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This lot is closed for bidding. Bidding ended on 11/2/2013

Some of the most sought after collectibles in the entire sports collectibles industry are items pertaining to Joe Jackson, the fantastic Hall of Fame caliber baseball player who was banned from the game for life in 1920. Especially of interest and important are the tiny cardboard relics which carry his image. Unfortunately for vintage card collectors, there are precious few issues which contain a Joe Jackson card. For those which do, these Jackson cards carry exorbitant price tags. However, one fact we have seen within this great hobby of ours, are the ultra-rare items, the items which appear every decade or so, have no shortage of collectors who have the desire, and the resources to own these collectibles.


We now present to the world, and the collecting public, one of the rarest cards in the entire hobby, the first ever authenticated or pictured  1917-20 M101-6 Felix Mendelsohn Joe Jackson card! This item was thought to exist, and there were certainly stories over the years from veteran hobbyists who stated “I saw the Jackson card in this guy’s collection,” or “I saw the card at old Willow Grove show back in the 1970s.”


Um…sorry, but it is highly likely you really didn’t.


And while this item was thought to exist, it hasn’t been pictured  (or authenticated) until now. In fact, this card is so rare that veteran collectors of the 1917-20 Felix Mendelsohn issue, those who have collected these beautiful cards for a couple decades have stated they have never even seen a photo of this card!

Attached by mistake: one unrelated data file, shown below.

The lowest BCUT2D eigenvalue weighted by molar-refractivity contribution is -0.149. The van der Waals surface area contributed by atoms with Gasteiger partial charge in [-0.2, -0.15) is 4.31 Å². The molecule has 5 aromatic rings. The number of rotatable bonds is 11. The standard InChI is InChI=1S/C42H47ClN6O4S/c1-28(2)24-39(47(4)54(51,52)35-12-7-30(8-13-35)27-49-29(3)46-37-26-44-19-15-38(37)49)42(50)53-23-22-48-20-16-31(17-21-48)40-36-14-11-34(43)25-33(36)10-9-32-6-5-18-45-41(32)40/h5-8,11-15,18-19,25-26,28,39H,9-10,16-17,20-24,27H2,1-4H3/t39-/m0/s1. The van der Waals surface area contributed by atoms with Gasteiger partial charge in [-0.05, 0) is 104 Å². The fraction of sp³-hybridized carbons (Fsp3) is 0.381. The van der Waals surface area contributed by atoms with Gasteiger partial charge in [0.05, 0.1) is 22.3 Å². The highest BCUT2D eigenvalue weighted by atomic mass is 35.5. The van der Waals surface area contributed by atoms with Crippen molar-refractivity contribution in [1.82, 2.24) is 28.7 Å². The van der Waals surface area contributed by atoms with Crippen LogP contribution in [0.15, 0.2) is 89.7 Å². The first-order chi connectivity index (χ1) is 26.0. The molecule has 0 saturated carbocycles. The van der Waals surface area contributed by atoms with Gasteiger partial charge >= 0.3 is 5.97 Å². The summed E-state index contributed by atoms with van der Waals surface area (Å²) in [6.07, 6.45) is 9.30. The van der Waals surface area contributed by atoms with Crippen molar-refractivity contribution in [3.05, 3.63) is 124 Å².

Felix Mendelsohn was a publisher of baseball card sets back in the 1910s, primarily offering his cards in The Sporting News, then known as “The Bible of Baseball.” Mendelsohn first began issuing cards via the Sporting News in 1915 and 1916, within sets now catalogued as M101-4 and M101-5, offering sets of cards for a few dollars each. Plus, Mendelsohn often sold his blank backed sets to product manufacturers who had printed their own company names on the backs and distributed to customers. But, a year later he embarked on a much bigger project, a larger card set in both dimension and scope. It was then he produced these 4-1/2” x 6-1/2” black and white cards, with many subjects featuring never before seen photographs! Photos so beautifully different, most, if not all have never been used within any other issue. It’s as if the collecting gods said, “These photographs are so beautiful and majestic, we have to stop distributing these images.” Simply put, these photos are stunning. The cards were offered in advertisements back in 1917 in large groups, but it is apparent today many of these were never distributed. If they were, there would as plentiful as its predecessors. In fact, until recently the M101-6 Mendelsohn’s were virtually unknown to most of the hobby. The current checklist stands at 123 subjects, but the complete checklist will likely always be incomplete.